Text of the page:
Laura: With both of your previous games, when promoting the narrative of them, a big part of that was voiceover casting. It's a big part of what people talk about when you look back on Volume and Thomas Was Alone. With such a narratively-focused game, was there any particular reason why you decided not to have voiceover in this project?
Mike: Yeah. It was originally going to going to have voiceover. What was really interesting was, as I started putting it together, I realised that I thought voiceover would take away from the delivery of the story.
It's obviously a text-based adventure game, making dialogue options, other characters are saying stuff back to you, and it's constantly arcing off in different directions based on what you're doing across different conversations.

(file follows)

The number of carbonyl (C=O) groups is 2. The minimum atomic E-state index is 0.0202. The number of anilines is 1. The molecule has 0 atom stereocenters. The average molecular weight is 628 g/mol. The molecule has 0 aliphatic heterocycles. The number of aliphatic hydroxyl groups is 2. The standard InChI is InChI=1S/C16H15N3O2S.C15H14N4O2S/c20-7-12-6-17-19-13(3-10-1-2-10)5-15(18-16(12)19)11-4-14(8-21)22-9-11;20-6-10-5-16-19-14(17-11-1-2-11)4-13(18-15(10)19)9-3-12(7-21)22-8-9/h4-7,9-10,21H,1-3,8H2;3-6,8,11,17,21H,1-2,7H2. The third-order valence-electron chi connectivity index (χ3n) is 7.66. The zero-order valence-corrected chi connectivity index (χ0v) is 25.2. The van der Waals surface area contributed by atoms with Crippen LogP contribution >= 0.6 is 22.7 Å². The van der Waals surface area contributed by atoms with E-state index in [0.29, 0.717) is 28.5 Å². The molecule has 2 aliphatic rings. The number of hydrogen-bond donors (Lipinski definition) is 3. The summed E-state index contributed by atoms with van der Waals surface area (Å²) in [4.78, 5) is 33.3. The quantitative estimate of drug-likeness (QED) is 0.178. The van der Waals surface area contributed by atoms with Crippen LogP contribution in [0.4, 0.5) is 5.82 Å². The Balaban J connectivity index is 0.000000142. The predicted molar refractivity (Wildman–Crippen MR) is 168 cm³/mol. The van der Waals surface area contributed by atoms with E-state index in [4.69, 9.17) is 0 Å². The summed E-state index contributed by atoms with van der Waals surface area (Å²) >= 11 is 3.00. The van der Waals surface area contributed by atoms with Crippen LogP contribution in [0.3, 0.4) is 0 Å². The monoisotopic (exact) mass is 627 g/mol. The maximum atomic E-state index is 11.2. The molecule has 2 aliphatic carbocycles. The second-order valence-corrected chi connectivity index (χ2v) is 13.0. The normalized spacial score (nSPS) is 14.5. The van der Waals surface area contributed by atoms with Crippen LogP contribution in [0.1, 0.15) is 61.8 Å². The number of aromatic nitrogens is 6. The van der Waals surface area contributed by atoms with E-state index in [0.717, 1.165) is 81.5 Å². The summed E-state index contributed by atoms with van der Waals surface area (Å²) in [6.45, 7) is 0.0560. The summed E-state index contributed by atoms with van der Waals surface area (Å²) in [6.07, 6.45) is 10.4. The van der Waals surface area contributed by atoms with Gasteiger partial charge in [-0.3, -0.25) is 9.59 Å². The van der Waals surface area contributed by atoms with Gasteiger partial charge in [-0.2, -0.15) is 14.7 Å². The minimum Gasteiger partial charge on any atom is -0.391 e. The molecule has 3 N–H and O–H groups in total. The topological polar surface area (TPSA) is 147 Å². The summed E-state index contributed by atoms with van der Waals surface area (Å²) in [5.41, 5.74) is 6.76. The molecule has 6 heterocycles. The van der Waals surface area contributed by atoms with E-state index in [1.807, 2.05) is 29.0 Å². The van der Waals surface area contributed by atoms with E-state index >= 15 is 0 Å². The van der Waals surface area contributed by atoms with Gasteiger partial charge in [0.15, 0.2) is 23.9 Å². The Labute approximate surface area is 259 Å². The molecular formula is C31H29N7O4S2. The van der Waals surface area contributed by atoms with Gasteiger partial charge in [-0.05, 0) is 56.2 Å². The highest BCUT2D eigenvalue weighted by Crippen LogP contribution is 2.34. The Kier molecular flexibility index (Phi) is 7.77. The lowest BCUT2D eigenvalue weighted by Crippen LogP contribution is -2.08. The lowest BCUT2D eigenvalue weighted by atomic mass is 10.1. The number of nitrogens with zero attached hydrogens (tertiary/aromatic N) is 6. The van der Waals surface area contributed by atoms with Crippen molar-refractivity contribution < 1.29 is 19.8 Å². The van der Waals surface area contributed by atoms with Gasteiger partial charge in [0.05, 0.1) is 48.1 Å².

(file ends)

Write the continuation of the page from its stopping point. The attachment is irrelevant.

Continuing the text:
What's interesting about the English language is there's lots of double meanings; there are lots of ways you can truncate things and move things around to create new meanings just by reordering things or changing the start of a sentence. We do a lot of that in the game; reworking the conversation based on what you're doing. And in text form, that works.
Let's say you've just had an argument with a character in the game. Maybe you've been rude to them, and later in the game they could say, "thank you so much for the respect you've shown me" — this isn't in the game, but it could be. If you've played the game and been very polite to them, that makes sense; of course they'd thank you for being polite. If you've been rude to them, then that line suddenly feels like sarcasm, and you can enjoy it on that level.